Copyright law is an odd thing, and it seems it just got a bit more odd here in the UK. Take the iconic Star Wars films, for instance. These are protected under copyright until “70 years from the end of the calendar year in which the last principal director, author or composer dies” (reference). George Lucas is still very much with us, so it’s going to be quite some time before they enter the public domain.
But what about the costumes worn by the Stormtroopers in the same films? You would think they are protected to the same degree, but a recent ruling by the UK’s Supreme Court cast a different light on this: Stormtrooper costumes are industrial objects, not works of art, and therefore only subject to a period of fifteen years’ copyright protection. I think the decision stems from the fact that the costumes allow work to be done… admittedly it’s the work of creating a movie, but they’re still just tools of a particular industry.
The reason all this came about is that the prop designer who made the original Stormtrooper armour has been selling replicas cast from the original moulds. Lucasfilm, understandably, saw this as a violation of copyright and began legal proceedings. As copyright law is different in the US, the Supreme Court did rule that Lucasfilm’s copyright has been violated there, but not according the UK law. So, in the UK at least, Stormtrooper costumes are out of copyright and the replicas can legally be sold without Lucasfilm’s permission.
While that will most likely represent a significant loss of income for Lucasfilm, I think it brings benefits to the general consumer… you and I. Once you enter the open market, innovation and price drops soon follow. I’m not quite sure how the Stormtrooper costume can be innovated upon, but you never know.
Some cases in point would be Frank L Baum’s The Wizard of Oz, Sir Arthur Conan Doyle’s Sherlock Holmes stories or Lewis Carroll’s The Adventures of Alice in Wonderland. All of these have entered the public domain after the requisite wait following the death of their authors, and there have been great new works based on all three stories. Tin Man reimagined what the story of Oz was all about, Sherlock on the BBC casts a modern light on the classic Holmes universe, and the there have been recent movie and television re-imaginings of Alice in Wonderland. These all add to the tapestry of material surrounding these stories.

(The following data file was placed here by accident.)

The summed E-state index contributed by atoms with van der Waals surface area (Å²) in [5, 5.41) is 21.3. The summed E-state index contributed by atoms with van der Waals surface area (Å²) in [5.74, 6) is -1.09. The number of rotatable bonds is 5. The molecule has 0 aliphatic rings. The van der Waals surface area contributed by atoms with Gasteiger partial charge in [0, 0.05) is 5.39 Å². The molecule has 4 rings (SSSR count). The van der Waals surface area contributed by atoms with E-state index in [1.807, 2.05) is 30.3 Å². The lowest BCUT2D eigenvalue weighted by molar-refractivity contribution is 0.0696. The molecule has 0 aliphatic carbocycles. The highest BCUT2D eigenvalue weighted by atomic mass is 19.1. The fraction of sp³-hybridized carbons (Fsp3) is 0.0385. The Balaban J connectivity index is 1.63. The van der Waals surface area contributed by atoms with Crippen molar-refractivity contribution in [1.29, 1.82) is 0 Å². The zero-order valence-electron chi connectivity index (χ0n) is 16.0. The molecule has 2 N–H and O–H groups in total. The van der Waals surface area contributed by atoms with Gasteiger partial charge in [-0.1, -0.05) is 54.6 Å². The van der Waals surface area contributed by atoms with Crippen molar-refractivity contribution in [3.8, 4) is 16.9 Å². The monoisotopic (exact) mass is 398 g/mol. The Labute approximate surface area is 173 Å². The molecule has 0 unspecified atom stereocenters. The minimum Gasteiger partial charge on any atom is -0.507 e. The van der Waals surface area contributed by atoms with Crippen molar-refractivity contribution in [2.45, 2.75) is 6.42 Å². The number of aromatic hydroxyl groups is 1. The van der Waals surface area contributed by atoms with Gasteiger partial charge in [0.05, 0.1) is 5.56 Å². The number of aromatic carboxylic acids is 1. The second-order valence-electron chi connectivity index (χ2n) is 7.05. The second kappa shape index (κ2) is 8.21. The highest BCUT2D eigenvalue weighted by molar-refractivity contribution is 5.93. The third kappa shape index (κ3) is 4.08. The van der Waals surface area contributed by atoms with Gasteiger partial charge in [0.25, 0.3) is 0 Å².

OK, I’m still not sure how that will apply to Stormtrooper costumes as I’m sure the concept of the Stormtroopers will still be owned by Lucasfilm. But the point I”m trying to make is that when something passes out of copyright protection, it opens the way for people to build upon it and have fun with it. Sure, copyright is still important as it protects people’s rights to work they have carried out and the associated income, but eventually these things pass.
What do you think about this issue? Is it a good thing that the (UK) copyright has expired on Stormtrooper costumes? Will it open the floodgates for unlicensed replica props from other movies or TV shows? Should the Supreme Court have ruled that the costumes are “sculptures” and therefore still under copyright? Let us know your thoughts in the comments.
Post image used under creative commons. Originally by Andres Rueda.